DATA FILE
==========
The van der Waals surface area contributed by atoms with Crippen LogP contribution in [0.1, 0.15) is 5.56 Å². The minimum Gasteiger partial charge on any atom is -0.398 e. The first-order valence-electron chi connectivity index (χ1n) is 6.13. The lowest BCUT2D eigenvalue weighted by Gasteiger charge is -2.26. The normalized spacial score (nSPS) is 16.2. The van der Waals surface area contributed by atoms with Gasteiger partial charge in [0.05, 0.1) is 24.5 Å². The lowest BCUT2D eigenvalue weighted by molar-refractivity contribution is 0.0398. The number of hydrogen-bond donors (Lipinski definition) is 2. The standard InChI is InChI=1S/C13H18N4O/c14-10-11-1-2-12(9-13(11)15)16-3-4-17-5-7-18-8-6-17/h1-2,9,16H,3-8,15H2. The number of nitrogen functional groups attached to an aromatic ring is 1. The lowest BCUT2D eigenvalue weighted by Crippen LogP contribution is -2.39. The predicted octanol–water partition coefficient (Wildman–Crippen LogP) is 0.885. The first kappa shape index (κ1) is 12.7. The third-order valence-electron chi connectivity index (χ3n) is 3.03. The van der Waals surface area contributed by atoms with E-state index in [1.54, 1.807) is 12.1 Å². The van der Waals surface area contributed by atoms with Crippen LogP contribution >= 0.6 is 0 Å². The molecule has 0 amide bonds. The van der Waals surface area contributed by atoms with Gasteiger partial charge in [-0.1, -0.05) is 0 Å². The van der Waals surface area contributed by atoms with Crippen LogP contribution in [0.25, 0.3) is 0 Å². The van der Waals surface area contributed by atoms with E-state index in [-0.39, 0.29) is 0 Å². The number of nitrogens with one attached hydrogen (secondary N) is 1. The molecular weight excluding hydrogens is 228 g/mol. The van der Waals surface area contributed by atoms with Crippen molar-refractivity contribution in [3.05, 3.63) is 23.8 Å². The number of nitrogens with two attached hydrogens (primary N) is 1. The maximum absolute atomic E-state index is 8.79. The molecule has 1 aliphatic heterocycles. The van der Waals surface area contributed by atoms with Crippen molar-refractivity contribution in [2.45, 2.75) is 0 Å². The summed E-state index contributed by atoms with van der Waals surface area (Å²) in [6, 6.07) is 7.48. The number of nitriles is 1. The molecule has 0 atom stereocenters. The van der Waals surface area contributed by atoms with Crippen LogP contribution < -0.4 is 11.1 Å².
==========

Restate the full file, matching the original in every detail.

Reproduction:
The van der Waals surface area contributed by atoms with Crippen LogP contribution in [0.1, 0.15) is 5.56 Å². The minimum Gasteiger partial charge on any atom is -0.398 e. The first-order valence-electron chi connectivity index (χ1n) is 6.13. The lowest BCUT2D eigenvalue weighted by Gasteiger charge is -2.26. The normalized spacial score (nSPS) is 16.2. The van der Waals surface area contributed by atoms with Gasteiger partial charge in [0.05, 0.1) is 24.5 Å². The lowest BCUT2D eigenvalue weighted by molar-refractivity contribution is 0.0398. The number of hydrogen-bond donors (Lipinski definition) is 2. The standard InChI is InChI=1S/C13H18N4O/c14-10-11-1-2-12(9-13(11)15)16-3-4-17-5-7-18-8-6-17/h1-2,9,16H,3-8,15H2. The number of nitrogen functional groups attached to an aromatic ring is 1. The lowest BCUT2D eigenvalue weighted by Crippen LogP contribution is -2.39. The predicted octanol–water partition coefficient (Wildman–Crippen LogP) is 0.885. The first kappa shape index (κ1) is 12.7. The third-order valence-electron chi connectivity index (χ3n) is 3.03. The van der Waals surface area contributed by atoms with E-state index in [1.54, 1.807) is 12.1 Å². The van der Waals surface area contributed by atoms with Crippen LogP contribution >= 0.6 is 0 Å². The molecule has 0 amide bonds. The van der Waals surface area contributed by atoms with Gasteiger partial charge in [-0.1, -0.05) is 0 Å². The van der Waals surface area contributed by atoms with Crippen LogP contribution in [0.25, 0.3) is 0 Å². The van der Waals surface area contributed by atoms with E-state index in [-0.39, 0.29) is 0 Å². The number of nitrogens with one attached hydrogen (secondary N) is 1. The molecular weight excluding hydrogens is 228 g/mol. The van der Waals surface area contributed by atoms with Crippen molar-refractivity contribution in [3.05, 3.63) is 23.8 Å². The number of nitrogens with two attached hydrogens (primary N) is 1. The maximum absolute atomic E-state index is 8.79. The molecule has 1 aliphatic heterocycles. The van der Waals surface area contributed by atoms with Crippen molar-refractivity contribution in [2.45, 2.75) is 0 Å². The summed E-state index contributed by atoms with van der Waals surface area (Å²) in [6, 6.07) is 7.48. The number of nitriles is 1. The molecule has 0 atom stereocenters. The van der Waals surface area contributed by atoms with Crippen LogP contribution < -0.4 is 11.1 Å².